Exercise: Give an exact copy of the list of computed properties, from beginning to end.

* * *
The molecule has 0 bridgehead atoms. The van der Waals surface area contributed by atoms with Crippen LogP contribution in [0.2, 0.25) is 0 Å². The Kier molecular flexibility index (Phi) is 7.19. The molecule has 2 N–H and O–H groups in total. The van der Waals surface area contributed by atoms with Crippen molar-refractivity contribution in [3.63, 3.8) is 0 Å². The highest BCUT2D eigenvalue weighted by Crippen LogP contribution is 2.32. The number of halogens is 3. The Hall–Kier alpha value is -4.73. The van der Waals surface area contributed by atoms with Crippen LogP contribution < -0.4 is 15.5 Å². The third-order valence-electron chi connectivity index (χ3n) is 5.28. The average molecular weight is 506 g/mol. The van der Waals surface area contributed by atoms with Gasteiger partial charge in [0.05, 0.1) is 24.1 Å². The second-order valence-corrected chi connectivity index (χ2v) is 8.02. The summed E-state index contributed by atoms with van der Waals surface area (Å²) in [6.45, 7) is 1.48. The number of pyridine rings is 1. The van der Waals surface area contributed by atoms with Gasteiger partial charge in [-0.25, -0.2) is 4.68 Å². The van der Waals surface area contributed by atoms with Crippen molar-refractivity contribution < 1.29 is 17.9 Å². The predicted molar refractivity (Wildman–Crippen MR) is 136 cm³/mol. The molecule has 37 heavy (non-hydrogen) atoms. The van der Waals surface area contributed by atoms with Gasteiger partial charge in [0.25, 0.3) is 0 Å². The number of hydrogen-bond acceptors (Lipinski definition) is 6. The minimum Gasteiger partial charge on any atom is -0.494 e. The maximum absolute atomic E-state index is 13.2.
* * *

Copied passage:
The molecule has 0 bridgehead atoms. The van der Waals surface area contributed by atoms with Crippen LogP contribution in [0.2, 0.25) is 0 Å². The Kier molecular flexibility index (Phi) is 7.19. The molecule has 2 N–H and O–H groups in total. The van der Waals surface area contributed by atoms with Crippen molar-refractivity contribution in [3.63, 3.8) is 0 Å². The highest BCUT2D eigenvalue weighted by Crippen LogP contribution is 2.32. The number of halogens is 3. The Hall–Kier alpha value is -4.73. The van der Waals surface area contributed by atoms with Crippen LogP contribution < -0.4 is 15.5 Å². The third-order valence-electron chi connectivity index (χ3n) is 5.28. The average molecular weight is 506 g/mol. The van der Waals surface area contributed by atoms with Gasteiger partial charge in [0.05, 0.1) is 24.1 Å². The second-order valence-corrected chi connectivity index (χ2v) is 8.02. The summed E-state index contributed by atoms with van der Waals surface area (Å²) in [6.45, 7) is 1.48. The number of pyridine rings is 1. The van der Waals surface area contributed by atoms with Gasteiger partial charge in [-0.25, -0.2) is 4.68 Å². The van der Waals surface area contributed by atoms with Crippen molar-refractivity contribution < 1.29 is 17.9 Å². The predicted molar refractivity (Wildman–Crippen MR) is 136 cm³/mol. The molecule has 37 heavy (non-hydrogen) atoms. The van der Waals surface area contributed by atoms with Gasteiger partial charge in [0.25, 0.3) is 0 Å². The number of hydrogen-bond acceptors (Lipinski definition) is 6. The minimum Gasteiger partial charge on any atom is -0.494 e. The maximum absolute atomic E-state index is 13.2.